Thomas Willoughby, 4th Baron Middleton

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Thomas Willoughby, 4th Baron Middleton (19 December 1728 – 2 November 1781), was a British politician who sat in the House of Commons from 1762 to 1774, when he succeeded to the peerage as Baron Middleton.

The House of Commons is the elected lower house of the bicameral parliaments of the United Kingdom and Canada and historically was the name of the lower houses of the Kingdom of England, Kingdom of Great Britain, Kingdom of Ireland, Northern Ireland, and Southern Ireland. Roughly equivalent bodies in other countries which were once part of the British Empire include the United States House of Representatives, the Australian House of Representatives, the New Zealand House of Representatives, and India's Lok Sabha.

A peerage is a legal system historically comprising various hereditary titles in a number of countries, and composed of assorted noble ranks.

Baron Middleton title in the peerage of England since 1711, held by the Willoughby family

Baron Middleton, of Middleton in the County of Warwick, is a title in the Peerage of Great Britain. It was created in 1711 for Sir Thomas Willoughby, 2nd Baronet, who had previously represented Nottinghamshire and Newark in Parliament. The Willoughby Baronetcy, of Wollaton in the County of Nottingham, had been created in the Baronetage of England in 1677 for his elder brother Francis Willoughby, with special remainder to the latter's only brother Thomas, who succeeded him in 1688. Lord Middleton was succeeded by his eldest son, the second Baron. He sat as Member of Parliament for Nottinghamshire and Tamworth. On the death of his younger son, the fourth Baron, the line of the eldest son of the first Baron failed. He was succeeded by his cousin Henry Middleton, the fifth Baron. He was the son of the Hon. Thomas Willoughby, second son of the first Baron. On the death of his son, the sixth Baron, this line of the family also failed.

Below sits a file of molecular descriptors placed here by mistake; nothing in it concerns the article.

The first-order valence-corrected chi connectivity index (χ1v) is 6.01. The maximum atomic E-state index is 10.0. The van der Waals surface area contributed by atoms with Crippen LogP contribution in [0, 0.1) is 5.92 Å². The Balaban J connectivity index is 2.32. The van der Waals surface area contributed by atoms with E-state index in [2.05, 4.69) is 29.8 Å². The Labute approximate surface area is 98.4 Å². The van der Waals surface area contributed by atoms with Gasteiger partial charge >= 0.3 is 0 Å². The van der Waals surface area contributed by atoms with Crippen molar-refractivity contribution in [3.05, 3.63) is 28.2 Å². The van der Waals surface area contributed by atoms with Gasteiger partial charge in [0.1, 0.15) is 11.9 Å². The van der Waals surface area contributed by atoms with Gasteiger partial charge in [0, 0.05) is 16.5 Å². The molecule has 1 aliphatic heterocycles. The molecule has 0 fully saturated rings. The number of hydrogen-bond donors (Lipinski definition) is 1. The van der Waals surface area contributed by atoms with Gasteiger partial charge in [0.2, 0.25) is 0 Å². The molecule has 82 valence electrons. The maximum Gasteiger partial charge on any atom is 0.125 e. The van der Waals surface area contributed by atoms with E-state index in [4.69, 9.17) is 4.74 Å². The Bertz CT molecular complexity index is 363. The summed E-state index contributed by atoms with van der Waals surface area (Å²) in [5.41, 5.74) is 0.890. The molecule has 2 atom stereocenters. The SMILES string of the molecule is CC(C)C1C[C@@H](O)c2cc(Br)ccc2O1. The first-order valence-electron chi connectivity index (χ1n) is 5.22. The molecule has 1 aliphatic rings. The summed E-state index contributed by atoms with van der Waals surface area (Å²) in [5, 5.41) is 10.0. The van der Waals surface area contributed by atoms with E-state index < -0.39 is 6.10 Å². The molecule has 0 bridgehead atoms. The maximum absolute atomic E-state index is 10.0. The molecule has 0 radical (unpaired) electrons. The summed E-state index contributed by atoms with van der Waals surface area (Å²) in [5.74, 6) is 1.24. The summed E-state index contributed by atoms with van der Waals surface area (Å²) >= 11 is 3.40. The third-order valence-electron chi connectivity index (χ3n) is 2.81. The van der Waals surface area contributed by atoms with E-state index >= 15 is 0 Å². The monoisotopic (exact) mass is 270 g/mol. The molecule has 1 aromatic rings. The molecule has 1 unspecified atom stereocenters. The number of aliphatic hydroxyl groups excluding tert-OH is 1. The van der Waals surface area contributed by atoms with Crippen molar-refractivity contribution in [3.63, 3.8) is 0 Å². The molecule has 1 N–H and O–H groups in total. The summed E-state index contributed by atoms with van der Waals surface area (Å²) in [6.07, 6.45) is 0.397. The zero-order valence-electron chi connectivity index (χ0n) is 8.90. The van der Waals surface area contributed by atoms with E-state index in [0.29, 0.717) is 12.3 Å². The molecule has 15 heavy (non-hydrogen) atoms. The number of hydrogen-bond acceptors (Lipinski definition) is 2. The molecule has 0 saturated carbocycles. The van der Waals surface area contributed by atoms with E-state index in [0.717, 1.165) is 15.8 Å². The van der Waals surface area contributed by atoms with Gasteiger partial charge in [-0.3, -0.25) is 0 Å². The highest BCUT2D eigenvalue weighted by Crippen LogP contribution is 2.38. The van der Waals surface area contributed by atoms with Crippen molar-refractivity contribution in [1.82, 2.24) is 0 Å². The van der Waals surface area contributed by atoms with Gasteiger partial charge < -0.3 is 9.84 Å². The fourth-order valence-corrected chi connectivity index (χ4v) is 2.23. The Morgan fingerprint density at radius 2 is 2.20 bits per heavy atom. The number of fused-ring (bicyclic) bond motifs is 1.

Wollaton Hall, Nottingham Wollaton Hall Nov2010.jpg
Wollaton Hall, Nottingham

Willoughby was the second son of Francis Willoughby, 2nd Baron Middleton. [1] He was educated at Bury St Edmund's School, and entered Jesus College, Cambridge, in 1745. [2]

Francis Willoughby, 2nd Baron Middleton British politician

Francis Willoughby, 2nd Baron Middleton was a British politician who sat in the House of Commons from 1713 to 1727. He succeeded to a barony in the Peerage of Great Britain.

Jesus College, Cambridge constituent college of the University of Cambridge, England

Jesus College is a constituent college of the University of Cambridge, England. The college's full name is The College of the Blessed Virgin Mary, Saint John the Evangelist and the glorious Virgin Saint Radegund, near Cambridge. Its common name comes from the name of its chapel, Jesus Chapel.

Willoughby was returned unopposed as Member of Parliament for Nottinghamshire at a by-election on 13 December 1762. He was returned unopposed again at the general elections of 1768 and 1774.